As a result, it’s essential to manage your expectations accordingly and avoid getting your hopes too high. This isn’t to say that you shouldn’t be ambitious, but you will likely find it more beneficial to target positions that match your experience level when just starting out in your career. 

          There are some things candidates can do to ready themselves for the job hunt: 

          • Prepare for knockbacks. Facing challenges and not making it through the application or interview stage is expected at all levels of seniority, so it’s important to learn how to handle rejection—and, more importantly, to know how to action feedback to ace that next interview.

          • Be open to different opportunities and industries. Whilst you might have focused intensely on one specific field during your studies, you’ll often need to gain experience and develop skills through a role in a related field before transitioning into that dream position.

          • Patience and persistence pay off. Finding a job is a process. Still, it’s vital to stay motivated, work on your skills and CV, and continue to apply for roles.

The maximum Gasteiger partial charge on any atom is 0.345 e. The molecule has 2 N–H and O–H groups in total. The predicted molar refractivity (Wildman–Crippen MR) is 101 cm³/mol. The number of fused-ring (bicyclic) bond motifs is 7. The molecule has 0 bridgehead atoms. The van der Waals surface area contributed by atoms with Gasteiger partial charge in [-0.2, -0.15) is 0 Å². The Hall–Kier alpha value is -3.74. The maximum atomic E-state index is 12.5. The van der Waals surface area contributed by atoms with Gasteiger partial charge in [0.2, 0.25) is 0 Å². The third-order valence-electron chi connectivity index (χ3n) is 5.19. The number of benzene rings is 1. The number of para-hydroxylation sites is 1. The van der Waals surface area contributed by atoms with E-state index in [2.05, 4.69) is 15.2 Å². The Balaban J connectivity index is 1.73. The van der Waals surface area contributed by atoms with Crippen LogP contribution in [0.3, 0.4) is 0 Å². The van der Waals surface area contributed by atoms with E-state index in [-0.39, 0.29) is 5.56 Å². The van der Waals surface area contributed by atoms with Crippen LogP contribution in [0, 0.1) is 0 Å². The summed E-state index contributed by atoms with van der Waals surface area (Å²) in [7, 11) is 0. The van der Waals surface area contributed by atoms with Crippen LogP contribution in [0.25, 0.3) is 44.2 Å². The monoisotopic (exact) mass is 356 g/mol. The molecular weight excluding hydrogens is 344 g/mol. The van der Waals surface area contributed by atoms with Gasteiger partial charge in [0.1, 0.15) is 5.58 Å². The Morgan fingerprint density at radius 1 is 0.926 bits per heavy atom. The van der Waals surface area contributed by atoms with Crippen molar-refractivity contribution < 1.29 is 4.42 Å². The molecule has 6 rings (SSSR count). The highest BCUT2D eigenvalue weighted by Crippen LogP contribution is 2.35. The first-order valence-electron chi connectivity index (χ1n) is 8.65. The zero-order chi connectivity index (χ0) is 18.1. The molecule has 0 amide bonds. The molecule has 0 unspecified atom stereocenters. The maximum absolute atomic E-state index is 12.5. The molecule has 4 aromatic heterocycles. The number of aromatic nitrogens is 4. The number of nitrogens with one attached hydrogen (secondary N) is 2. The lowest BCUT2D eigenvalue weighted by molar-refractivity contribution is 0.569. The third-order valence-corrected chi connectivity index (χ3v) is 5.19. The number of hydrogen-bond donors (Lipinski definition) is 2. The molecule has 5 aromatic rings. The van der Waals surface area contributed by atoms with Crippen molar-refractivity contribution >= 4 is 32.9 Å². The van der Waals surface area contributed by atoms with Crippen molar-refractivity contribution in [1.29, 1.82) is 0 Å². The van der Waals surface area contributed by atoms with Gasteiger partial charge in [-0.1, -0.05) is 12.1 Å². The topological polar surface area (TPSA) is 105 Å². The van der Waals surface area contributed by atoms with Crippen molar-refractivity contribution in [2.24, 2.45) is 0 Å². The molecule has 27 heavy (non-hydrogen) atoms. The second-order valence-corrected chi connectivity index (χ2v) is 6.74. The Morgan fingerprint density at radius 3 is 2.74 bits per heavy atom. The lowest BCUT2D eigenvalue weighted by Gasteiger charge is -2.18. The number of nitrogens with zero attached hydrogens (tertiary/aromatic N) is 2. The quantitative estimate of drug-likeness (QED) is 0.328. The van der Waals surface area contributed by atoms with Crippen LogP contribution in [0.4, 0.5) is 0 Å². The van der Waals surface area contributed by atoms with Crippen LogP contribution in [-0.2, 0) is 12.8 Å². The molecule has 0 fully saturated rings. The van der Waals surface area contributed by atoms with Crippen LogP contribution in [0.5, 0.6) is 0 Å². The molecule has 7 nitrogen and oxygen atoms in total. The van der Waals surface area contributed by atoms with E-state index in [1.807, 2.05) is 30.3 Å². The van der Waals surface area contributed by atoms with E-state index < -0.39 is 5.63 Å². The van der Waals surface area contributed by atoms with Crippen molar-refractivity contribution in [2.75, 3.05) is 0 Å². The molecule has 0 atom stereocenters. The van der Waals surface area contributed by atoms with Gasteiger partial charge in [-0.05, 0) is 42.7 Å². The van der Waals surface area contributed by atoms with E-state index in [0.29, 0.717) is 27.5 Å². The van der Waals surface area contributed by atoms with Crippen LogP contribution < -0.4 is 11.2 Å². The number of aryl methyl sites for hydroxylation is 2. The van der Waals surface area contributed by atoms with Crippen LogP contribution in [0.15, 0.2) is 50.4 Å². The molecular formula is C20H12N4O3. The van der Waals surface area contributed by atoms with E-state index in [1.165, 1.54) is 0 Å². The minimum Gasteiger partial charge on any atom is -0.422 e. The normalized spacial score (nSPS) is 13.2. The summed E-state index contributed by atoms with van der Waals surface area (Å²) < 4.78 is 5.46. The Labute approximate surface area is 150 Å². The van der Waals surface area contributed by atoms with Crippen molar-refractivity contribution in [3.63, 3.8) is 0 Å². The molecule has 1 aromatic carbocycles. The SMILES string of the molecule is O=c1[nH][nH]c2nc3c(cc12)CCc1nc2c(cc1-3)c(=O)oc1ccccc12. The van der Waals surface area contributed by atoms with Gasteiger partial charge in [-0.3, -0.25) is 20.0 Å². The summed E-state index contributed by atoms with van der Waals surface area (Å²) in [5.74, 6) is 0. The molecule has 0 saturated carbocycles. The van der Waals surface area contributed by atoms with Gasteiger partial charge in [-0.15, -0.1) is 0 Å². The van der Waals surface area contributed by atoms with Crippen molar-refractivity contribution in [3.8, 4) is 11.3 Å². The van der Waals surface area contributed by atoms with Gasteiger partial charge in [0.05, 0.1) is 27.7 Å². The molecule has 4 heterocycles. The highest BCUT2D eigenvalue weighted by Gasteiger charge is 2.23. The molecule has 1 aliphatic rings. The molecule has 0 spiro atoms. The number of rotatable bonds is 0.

Turning your focus towards entry-level positions gives you a higher chance of success in your job search. From here, you can gain that vital experience that allows you to work up the career ladder. 

          You can also open yourself up to the possibility of moving—or having a slightly longer commute—since roles in regional areas outside of cities will often be less competitive, and, naturally, considering jobs further afield will expand your options. 

            5. Speak to A Career Coach

            When you’re looking for guidance on transitioning from university life into a professional role in your chosen field, several services will likely be available to you. If you’re still at university, you can take advantage of careers fairs and recruitment days to meet with professionals and consultants within your discipline. Still, for those graduates that have completed their studies, there is always the option to speak to a career coach.

            These can offer everything from job interview coaching to advice on writing an impactful cover letter, so it’s crucial to figure out where your weaknesses are and which are the most important to target first. Even if you’re undecided on which direction you’d like to take, a career coach can help you identify roles that align with your values and skills.

            A career coach can offer several services tailored to your needs, such as: 

            • Clarity on your career goals. If you’re struggling to discover opportunities that align with your interests, a career coach can help you to identify roles and companies that can fulfil your desires.